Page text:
Teas that Can Help to Lower High Blood Pressure
High blood pressure can be deadly, and it’s important to think about how to keep it under control if access to prescription medication is not available. Fortunately, blood pressure can often be regulated through diet and exercise along with some other minor lifestyle changes. You can also lower blood pressure by drinking certain kinds of teas on a regular basis. Look at the following examples of good teas, and see how easy it is to incorporate them into your survival diet.
Green tea is by far the most powerful option when it comes to lowering blood pressure. Studies have shown that regular consumption can lead to more than a three point drop in as little as a couple of months. The key is in its anti-inflammatory and anti-oxidant properties that opens up blood vessels, promotes blood health and reduces stress on the circulatory system.
Black tea is also loaded with anti-oxidant properties which cleanse the body of toxins and repair damaged cells. Much of this work takes place in the blood as red blood cells transport nutrients to cells and remove impurities. This makes it easier for blood to move through the circulatory system. Black tea also relaxes arterial and venal walls which allows for more blood flow without putting too much demands on the heart.
Not a lot of people think of oregano being used as the base for a tea, but steeping some fresh leaves in warm water can produce fantastic health benefits. Oregano contains a compound called carvacrol. Carvacrol can help to lower blood pressure as well as ease rapid heart rates. Just place a few crushed leaves into a tea holder or bag, and let it soak in hot to medium-hot water for about three minutes before drinking.
Rosemary can help to lower blood pressure and stress on the circulatory system in those who have problems with water retention. It is a natural diuretic that helps the body to eject excess fluid, and this can have an impact on how hard the heart must work to push blood through the circulatory system. However, rosemary is not for everyone, including pregnant women or those who are already taking water pills or other blood pressure lowering medication. Consider talking with your doctor before taking rosemary, but it still makes for a viable option under the right circumstances.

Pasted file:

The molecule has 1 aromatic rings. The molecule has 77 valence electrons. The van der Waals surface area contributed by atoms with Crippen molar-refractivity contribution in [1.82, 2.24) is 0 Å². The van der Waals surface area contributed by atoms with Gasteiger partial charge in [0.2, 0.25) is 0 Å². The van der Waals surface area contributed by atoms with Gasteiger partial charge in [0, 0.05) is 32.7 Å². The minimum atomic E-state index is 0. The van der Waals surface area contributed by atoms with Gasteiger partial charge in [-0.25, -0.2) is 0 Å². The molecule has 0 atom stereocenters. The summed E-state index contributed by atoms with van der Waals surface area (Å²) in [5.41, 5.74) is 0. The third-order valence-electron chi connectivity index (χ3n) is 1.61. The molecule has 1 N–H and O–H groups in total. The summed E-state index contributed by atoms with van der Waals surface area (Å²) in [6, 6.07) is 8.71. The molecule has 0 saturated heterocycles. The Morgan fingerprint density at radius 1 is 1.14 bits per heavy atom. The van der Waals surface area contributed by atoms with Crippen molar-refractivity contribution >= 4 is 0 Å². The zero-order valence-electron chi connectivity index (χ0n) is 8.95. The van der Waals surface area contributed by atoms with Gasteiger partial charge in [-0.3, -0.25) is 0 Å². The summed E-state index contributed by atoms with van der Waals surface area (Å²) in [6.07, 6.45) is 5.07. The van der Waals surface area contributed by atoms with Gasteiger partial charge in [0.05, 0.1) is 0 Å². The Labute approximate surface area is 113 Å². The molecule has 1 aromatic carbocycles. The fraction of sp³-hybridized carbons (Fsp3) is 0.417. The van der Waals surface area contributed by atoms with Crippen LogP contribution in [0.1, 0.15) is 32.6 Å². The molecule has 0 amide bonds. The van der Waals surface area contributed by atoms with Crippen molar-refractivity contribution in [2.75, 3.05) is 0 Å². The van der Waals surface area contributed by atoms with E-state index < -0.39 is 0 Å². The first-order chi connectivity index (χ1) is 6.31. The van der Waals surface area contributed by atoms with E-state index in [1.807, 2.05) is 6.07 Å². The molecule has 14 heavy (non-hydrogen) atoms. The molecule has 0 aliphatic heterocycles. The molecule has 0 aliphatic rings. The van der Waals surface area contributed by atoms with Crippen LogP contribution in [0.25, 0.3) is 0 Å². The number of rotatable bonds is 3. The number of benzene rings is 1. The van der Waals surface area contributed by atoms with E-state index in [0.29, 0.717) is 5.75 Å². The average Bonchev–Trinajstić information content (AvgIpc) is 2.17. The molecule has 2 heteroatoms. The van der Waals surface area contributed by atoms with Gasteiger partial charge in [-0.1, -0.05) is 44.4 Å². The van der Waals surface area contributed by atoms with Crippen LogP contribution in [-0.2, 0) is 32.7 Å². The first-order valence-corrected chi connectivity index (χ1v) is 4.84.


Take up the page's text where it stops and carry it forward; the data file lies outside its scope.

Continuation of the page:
Ginger tea is strong and has a “bite” to it, but ginger is also a very powerful source of disease-fighting nutrients. Ginger, like the other examples listed above, can help to cleanse and thin the blood. It can help to reduce clotting and improve blood flow, even through clogged arteries. However, using ginger on a regular basis can be irritating on some digestive systems, so it’s important to find the right balance between how much you take vs how much you can handle comfortably. To make a tea, simply soak a piece of ginger root in hot water for about 5 minutes.
These are just a few examples of how teas can help to improve overall cardiovascular health, and it doesn’t take a lot. The important thing is to be consistent as improvements tend to occur slowly over the course of time. A few studies have shown that those who have shown improvement drank between 3-5 cups per day for around 3 months.
Try to incorporate tea into your daily diet, and make sure to stock up on supplies so you can have them on hand during a crisis. Just remember that some do better with these remedies than others, but all of us can benefit from drinking tea, even if we need to drink more than 3 cups a day to see results.